Newcastle United’s new director Amanda Staveley (L) and husband Mehrdad Ghodoussi (R) leave the foyer of St James’ Park in Newcastle upon Tyne in northeast England on October 8, 2021, after the sale of the football club to a Saudi-led consortium was confirmed the previous day.
Unlimited spends. In fact, any spends will do.
Newcastle United fans have been dreaming about what a transfer window will look like, free of Mike Ashley’s inexplicable financial shackles and with actual real life players of quality walking through the door at St James’ Park.
Many awoke this morning still pinching themselves to check it wasn’t all a figment of their slumbered imagination.
But, pinch away, life without the Sports Direct tycoon is upon us - and majority shareholders, the Public Investment Fund of Saudi Arabia, happen to be one of the richest organisations on the planet.
Last week saw TalkSPORT’s Simon Jordan, of Crystal Palace failings fame, talked of United being able to splash a billion pounds in the coming season or two, which brought about jaws dropping around Tyneside and beyond. It must be said, most of his Newcastle United comments have that impact anyway.
However, football finance expert Kieran Maguire says this isn’t out the realms of all possibility.
“He is not totally wrong, when all things are considered,” said Maguire to NewcastleWorld.
“Newcastle United’s new owners are definitely going to have hundreds of millions to play with. Part of this is down to the way Mike Ashley has run the club, and the way Financial Fair Play works.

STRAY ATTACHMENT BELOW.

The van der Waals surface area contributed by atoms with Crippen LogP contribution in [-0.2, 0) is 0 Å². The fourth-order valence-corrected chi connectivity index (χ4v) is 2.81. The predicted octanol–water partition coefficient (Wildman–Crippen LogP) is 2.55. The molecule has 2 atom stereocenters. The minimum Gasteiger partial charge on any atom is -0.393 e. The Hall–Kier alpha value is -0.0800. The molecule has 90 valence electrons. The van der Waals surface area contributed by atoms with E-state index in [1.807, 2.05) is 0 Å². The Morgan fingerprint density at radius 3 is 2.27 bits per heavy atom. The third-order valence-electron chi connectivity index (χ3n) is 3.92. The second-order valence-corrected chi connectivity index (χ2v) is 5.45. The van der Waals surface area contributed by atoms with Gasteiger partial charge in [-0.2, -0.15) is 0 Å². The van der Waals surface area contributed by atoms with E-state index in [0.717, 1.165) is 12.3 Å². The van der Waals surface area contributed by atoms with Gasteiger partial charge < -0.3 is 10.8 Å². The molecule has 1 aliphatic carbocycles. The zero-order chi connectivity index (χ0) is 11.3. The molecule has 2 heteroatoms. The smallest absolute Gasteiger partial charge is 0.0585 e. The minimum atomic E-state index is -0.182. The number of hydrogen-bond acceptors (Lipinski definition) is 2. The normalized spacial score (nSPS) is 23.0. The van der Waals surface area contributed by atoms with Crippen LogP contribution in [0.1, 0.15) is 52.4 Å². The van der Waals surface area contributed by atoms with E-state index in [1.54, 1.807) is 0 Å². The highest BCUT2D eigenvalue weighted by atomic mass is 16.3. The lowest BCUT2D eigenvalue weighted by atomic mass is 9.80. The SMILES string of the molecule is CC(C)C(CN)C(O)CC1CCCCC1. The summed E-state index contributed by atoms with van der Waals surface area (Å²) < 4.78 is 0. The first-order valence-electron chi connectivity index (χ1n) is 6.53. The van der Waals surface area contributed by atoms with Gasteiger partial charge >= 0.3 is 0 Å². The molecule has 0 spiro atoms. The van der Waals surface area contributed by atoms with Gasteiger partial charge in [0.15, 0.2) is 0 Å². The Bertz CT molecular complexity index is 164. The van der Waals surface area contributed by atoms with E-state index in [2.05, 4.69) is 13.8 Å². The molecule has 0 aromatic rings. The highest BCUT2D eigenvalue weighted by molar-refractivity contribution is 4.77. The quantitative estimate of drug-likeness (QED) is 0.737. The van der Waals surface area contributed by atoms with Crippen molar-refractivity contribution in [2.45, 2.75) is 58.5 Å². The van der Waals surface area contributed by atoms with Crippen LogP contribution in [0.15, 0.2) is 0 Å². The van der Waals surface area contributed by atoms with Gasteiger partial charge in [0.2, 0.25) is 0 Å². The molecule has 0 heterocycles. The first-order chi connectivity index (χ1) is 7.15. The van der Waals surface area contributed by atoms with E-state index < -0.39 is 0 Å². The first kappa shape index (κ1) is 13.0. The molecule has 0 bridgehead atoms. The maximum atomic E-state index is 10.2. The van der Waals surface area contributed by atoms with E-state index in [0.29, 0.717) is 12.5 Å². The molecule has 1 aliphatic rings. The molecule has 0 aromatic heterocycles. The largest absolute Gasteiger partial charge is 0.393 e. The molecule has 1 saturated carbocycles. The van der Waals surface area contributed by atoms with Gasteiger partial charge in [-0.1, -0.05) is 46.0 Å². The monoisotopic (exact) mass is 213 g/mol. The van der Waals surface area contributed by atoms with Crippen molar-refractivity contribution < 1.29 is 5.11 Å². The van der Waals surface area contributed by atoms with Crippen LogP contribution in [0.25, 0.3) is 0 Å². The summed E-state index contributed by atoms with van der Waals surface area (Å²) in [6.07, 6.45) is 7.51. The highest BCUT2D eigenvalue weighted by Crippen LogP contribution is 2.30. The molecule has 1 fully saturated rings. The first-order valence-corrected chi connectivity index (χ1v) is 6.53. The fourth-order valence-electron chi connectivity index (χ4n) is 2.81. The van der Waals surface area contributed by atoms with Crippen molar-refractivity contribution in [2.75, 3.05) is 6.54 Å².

“So the club could easily increase revenues with new sponsorship deals and beyond - that would increase the money coming into the pot. They have also made profits in recent years, which counts in their favour when it comes to spending and FFP.
“When you add in player wages, amortisation and the connections to Middle East companies, which is inevitable, on the commercial side, then Jordan’s comments aren’t all that far away.”
Dreamland for Newcastle United fans, eh?
Well, Maguire has also urged caution in some ways. And he says the PCP Consortium must learn lessons from previous Premier League takeovers of years gone by, with Man City and Everton in particular focus.
“Everton are the perfect example of where FFP has become a major problem,” he said.
“The club spent big, then didn’t get the revenues from Champions League to go with it, and FFP soon caught up with them.
“So too Manchester City have taught Newcastle’s owners some lessons. They spent huge on the likes of Jo and Robinho early in their tenure, and ended up with players stuck on huge contracts, adding little to the team.
“Having money is one thing, but spending it right is another.”
So, how would a club get around FFP - well, according to Maguire, it’s easier than you think.
“Sponsorship deals are one work-around. And that is something we’ve seen at the likes of Man City,” said Maguire.
“Another is being clever with contracts. There is one club in the English Championship who got around FFP with some clever accounting not all that long ago.
“They were signing a player who would become the club’s top earner, and whose deal would then trigger clauses for other players to get pay rises, pushing them over the threshold. So instead of paying the player their full wage, they employed his mother as a scout and paid her the rest of his money.”